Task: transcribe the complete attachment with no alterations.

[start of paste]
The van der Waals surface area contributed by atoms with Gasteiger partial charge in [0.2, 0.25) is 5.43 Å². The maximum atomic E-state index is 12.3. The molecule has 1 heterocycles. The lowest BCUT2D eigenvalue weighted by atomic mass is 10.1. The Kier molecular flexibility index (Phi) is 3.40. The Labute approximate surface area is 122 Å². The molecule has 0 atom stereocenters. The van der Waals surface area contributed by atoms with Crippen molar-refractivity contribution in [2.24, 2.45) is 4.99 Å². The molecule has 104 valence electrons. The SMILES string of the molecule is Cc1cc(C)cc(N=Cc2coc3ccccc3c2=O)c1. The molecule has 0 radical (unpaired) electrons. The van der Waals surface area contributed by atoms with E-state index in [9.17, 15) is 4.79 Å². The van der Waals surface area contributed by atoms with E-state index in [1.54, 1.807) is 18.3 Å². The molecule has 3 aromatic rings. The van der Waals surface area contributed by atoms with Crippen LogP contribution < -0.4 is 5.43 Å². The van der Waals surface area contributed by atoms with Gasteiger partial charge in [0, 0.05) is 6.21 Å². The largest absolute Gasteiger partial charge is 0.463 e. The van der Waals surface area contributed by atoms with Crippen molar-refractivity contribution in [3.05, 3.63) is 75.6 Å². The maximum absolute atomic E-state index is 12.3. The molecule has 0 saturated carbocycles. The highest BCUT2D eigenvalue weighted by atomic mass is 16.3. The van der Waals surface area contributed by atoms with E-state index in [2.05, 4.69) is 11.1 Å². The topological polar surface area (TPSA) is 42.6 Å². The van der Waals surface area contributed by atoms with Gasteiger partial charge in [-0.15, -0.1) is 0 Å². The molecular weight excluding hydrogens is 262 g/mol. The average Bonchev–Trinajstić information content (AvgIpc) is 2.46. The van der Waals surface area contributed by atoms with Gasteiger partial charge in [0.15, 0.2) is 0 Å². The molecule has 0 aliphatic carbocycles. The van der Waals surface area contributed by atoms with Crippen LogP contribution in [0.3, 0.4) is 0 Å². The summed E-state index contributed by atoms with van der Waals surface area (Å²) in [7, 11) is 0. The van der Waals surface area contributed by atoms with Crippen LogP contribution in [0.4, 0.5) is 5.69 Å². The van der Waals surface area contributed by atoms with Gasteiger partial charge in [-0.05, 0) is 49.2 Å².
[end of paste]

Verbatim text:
The van der Waals surface area contributed by atoms with Gasteiger partial charge in [0.2, 0.25) is 5.43 Å². The maximum atomic E-state index is 12.3. The molecule has 1 heterocycles. The lowest BCUT2D eigenvalue weighted by atomic mass is 10.1. The Kier molecular flexibility index (Phi) is 3.40. The Labute approximate surface area is 122 Å². The molecule has 0 atom stereocenters. The van der Waals surface area contributed by atoms with Crippen molar-refractivity contribution in [2.24, 2.45) is 4.99 Å². The molecule has 104 valence electrons. The SMILES string of the molecule is Cc1cc(C)cc(N=Cc2coc3ccccc3c2=O)c1. The molecule has 0 radical (unpaired) electrons. The van der Waals surface area contributed by atoms with E-state index in [9.17, 15) is 4.79 Å². The van der Waals surface area contributed by atoms with E-state index in [1.54, 1.807) is 18.3 Å². The molecule has 3 aromatic rings. The van der Waals surface area contributed by atoms with Crippen LogP contribution < -0.4 is 5.43 Å². The van der Waals surface area contributed by atoms with Gasteiger partial charge in [0, 0.05) is 6.21 Å². The largest absolute Gasteiger partial charge is 0.463 e. The van der Waals surface area contributed by atoms with Crippen molar-refractivity contribution in [3.05, 3.63) is 75.6 Å². The maximum absolute atomic E-state index is 12.3. The molecule has 0 saturated carbocycles. The highest BCUT2D eigenvalue weighted by atomic mass is 16.3. The van der Waals surface area contributed by atoms with E-state index in [2.05, 4.69) is 11.1 Å². The topological polar surface area (TPSA) is 42.6 Å². The van der Waals surface area contributed by atoms with Gasteiger partial charge in [-0.15, -0.1) is 0 Å². The molecular weight excluding hydrogens is 262 g/mol. The average Bonchev–Trinajstić information content (AvgIpc) is 2.46. The van der Waals surface area contributed by atoms with Gasteiger partial charge in [0.15, 0.2) is 0 Å². The molecule has 0 aliphatic carbocycles. The van der Waals surface area contributed by atoms with Crippen LogP contribution in [0.3, 0.4) is 0 Å². The summed E-state index contributed by atoms with van der Waals surface area (Å²) in [7, 11) is 0. The van der Waals surface area contributed by atoms with Crippen LogP contribution in [0.4, 0.5) is 5.69 Å². The van der Waals surface area contributed by atoms with Gasteiger partial charge in [-0.05, 0) is 49.2 Å².